Gov. Mark Dayton sent a letter to state employees on Saturday banning non-essential travel to North Carolina until that state reverses a recently adopted anti-LGBTQ law.
“I am proud of Minnesota for the progress we have achieved to protect the rights and dignity of all people in our state,” the letter stated. “When the rights of some Americans are threatened, it is the responsibility of all Americans to stand in opposition to those discriminatory acts. Therefore, I have instructed employees in all state agencies to refrain from traveling to North Carolina for conferences or other official state business, until the North Carolina Governor and State Legislature repeal the discriminatory law they enacted last week.”
Last week during a special session, North Carolina lawmakers passed a bill that forbids cities from enacting LGBTQ nondiscrimination laws or allowing transgender people from using the appropriate restrooms and other facilities. The bill was signed into law by Gov. Pat McCrory. It’s being called the most anti-LGBTQ law on the books in any state in the United States.
In addition to Minnesota’s travel ban to North Carolina, a number of other states and cities have also instituted bans. They are Connecticut, New York, Vermont, Washington, the District of Columbia, Boston, Chicago, New York City, Portland, San Francisco, Seattle, and West Palm Beach.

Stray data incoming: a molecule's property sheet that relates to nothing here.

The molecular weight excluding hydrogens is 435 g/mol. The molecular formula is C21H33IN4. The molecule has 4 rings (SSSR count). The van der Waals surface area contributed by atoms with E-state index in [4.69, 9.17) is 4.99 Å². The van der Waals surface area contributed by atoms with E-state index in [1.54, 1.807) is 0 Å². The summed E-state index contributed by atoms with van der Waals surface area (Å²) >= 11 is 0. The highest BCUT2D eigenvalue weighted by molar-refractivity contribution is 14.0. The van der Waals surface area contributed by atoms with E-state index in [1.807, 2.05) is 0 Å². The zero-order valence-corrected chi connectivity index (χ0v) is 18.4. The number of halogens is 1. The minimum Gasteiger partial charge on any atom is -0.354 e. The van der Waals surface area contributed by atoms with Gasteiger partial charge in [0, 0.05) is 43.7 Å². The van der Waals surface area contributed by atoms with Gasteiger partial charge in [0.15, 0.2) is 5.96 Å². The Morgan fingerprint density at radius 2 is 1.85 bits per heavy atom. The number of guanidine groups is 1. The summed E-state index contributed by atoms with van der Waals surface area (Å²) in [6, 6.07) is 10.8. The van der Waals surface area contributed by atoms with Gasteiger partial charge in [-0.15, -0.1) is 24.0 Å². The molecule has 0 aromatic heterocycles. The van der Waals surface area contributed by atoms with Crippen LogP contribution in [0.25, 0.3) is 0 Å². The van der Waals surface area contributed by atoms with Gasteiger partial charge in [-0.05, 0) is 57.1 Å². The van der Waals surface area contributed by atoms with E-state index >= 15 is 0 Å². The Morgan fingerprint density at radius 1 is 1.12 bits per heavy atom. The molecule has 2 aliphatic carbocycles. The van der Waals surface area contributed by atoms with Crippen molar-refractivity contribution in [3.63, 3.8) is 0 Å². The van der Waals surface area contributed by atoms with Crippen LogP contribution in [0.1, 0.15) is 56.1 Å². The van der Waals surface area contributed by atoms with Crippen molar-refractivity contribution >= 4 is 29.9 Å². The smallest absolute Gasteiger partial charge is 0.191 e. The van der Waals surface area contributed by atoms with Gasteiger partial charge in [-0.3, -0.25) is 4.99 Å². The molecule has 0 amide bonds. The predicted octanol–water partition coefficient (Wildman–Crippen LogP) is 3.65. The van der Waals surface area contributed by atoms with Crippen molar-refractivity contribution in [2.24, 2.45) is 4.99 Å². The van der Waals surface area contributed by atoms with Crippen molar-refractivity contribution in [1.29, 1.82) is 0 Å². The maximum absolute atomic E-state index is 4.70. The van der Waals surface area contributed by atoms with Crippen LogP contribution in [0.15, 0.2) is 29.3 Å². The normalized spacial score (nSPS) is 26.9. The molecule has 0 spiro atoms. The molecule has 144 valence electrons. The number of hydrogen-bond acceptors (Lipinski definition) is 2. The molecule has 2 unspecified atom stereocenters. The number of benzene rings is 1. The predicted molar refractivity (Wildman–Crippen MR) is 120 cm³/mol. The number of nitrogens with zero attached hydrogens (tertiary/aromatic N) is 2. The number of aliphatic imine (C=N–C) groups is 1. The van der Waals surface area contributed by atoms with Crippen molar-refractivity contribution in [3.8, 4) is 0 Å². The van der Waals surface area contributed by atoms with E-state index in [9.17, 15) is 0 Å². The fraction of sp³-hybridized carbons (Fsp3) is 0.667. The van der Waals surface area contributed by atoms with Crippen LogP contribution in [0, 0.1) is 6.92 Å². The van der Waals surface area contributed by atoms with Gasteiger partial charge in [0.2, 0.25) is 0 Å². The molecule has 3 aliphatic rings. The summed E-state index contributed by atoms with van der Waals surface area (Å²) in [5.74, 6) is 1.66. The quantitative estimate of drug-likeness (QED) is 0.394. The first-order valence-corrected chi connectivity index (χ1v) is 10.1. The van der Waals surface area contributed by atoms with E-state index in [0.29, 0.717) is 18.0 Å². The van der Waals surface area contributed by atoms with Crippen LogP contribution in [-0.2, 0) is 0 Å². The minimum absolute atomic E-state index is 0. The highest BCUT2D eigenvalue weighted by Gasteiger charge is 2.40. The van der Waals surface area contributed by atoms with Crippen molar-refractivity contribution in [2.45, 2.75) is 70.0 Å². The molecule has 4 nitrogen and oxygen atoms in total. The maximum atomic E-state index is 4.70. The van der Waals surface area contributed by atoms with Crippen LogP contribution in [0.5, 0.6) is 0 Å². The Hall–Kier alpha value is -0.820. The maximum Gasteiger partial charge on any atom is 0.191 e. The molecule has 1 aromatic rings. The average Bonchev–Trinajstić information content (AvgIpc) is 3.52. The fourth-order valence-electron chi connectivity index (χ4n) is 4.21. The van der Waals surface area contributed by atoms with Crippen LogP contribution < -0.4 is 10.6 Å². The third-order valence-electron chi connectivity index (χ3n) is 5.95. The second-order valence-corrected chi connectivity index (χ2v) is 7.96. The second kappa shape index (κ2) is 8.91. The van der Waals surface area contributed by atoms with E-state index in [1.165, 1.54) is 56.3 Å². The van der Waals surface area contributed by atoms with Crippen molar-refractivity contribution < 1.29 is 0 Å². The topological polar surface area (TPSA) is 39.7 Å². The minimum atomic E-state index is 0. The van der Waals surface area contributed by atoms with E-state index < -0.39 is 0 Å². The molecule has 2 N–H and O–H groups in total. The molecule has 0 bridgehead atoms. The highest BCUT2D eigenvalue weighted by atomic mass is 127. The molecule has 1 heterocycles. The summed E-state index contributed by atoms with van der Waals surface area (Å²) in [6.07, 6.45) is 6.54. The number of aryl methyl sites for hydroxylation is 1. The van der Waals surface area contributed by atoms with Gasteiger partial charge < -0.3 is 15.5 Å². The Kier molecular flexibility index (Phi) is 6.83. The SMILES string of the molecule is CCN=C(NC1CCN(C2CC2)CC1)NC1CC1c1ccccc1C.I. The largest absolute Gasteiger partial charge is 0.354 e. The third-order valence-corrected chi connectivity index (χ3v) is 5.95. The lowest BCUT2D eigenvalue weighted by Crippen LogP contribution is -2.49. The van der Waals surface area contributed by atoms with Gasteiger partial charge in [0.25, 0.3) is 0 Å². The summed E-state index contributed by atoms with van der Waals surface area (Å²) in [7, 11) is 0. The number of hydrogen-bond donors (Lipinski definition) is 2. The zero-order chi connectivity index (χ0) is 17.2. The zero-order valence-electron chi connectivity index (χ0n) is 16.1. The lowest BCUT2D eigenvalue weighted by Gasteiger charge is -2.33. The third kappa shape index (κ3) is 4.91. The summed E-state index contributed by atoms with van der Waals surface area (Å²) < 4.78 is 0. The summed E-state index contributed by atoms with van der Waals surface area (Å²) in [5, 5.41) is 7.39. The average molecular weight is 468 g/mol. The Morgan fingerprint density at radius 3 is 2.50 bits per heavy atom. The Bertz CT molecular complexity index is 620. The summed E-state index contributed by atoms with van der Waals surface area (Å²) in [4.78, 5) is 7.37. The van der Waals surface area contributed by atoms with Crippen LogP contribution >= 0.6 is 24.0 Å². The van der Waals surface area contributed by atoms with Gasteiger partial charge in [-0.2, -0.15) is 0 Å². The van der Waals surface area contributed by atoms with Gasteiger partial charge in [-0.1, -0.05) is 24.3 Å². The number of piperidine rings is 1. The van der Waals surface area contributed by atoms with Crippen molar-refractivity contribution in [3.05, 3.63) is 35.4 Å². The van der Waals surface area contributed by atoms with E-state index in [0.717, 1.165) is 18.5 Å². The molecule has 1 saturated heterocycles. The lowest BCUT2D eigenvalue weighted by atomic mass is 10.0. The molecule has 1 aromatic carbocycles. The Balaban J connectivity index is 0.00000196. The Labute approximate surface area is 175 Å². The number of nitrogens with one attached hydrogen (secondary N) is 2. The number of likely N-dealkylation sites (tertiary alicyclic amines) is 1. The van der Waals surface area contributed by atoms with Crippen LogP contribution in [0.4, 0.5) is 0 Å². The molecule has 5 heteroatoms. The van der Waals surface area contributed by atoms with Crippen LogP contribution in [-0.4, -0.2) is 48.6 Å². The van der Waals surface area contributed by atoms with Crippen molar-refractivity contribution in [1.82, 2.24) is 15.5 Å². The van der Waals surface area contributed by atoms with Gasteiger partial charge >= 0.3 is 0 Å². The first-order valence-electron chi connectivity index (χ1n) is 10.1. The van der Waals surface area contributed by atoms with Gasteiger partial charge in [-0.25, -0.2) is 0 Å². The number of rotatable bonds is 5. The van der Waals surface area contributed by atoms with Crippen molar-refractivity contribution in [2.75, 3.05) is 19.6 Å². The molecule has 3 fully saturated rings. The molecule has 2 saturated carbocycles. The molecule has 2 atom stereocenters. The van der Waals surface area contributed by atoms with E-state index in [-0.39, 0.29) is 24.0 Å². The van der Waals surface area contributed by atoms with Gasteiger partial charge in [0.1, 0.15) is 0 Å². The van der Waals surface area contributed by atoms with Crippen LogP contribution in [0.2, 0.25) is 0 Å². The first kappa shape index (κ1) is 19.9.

Dayton’s letter has already halted one trip to the Tar Heel State, the Star Tribune reports:
As a result of the governor’s directive, Metro Transit said Saturday that it will cancel plans to send some employees to the American Public Transit Association Conference and International Bus Roadeo, an annual convention to be held in Charlotte, N.C., this May.
The roadeo is a training opportunity for bus operators and maintenance teams, who compete against drivers from other cities.
Metro Transit is a state agency governed by the Metropolitan Council. “We fully support the governor’s decision and will immediately take steps to adhere to that,” said Metro Transit spokesman Howie Padilla.
Opponents of LGBTQ equity lashed out at Dayton. The Minnesota Family Council, formed in the early 1980s in order to preserve laws that imprisoned LGBTQ people, released a statement to WCCO on Saturday:
“North Carolina’s legislation provides protection for everyone by preserving the purpose of restrooms as safe facilities where biological needs are met. The Governor’s opposition to providing basic, essential protection for women and girls in intimate places suggests that perhaps travel should be banned to Minnesota due to our Governor’s condemnation of basic safety and privacy measures for women and girls!”
Here’s the full letter: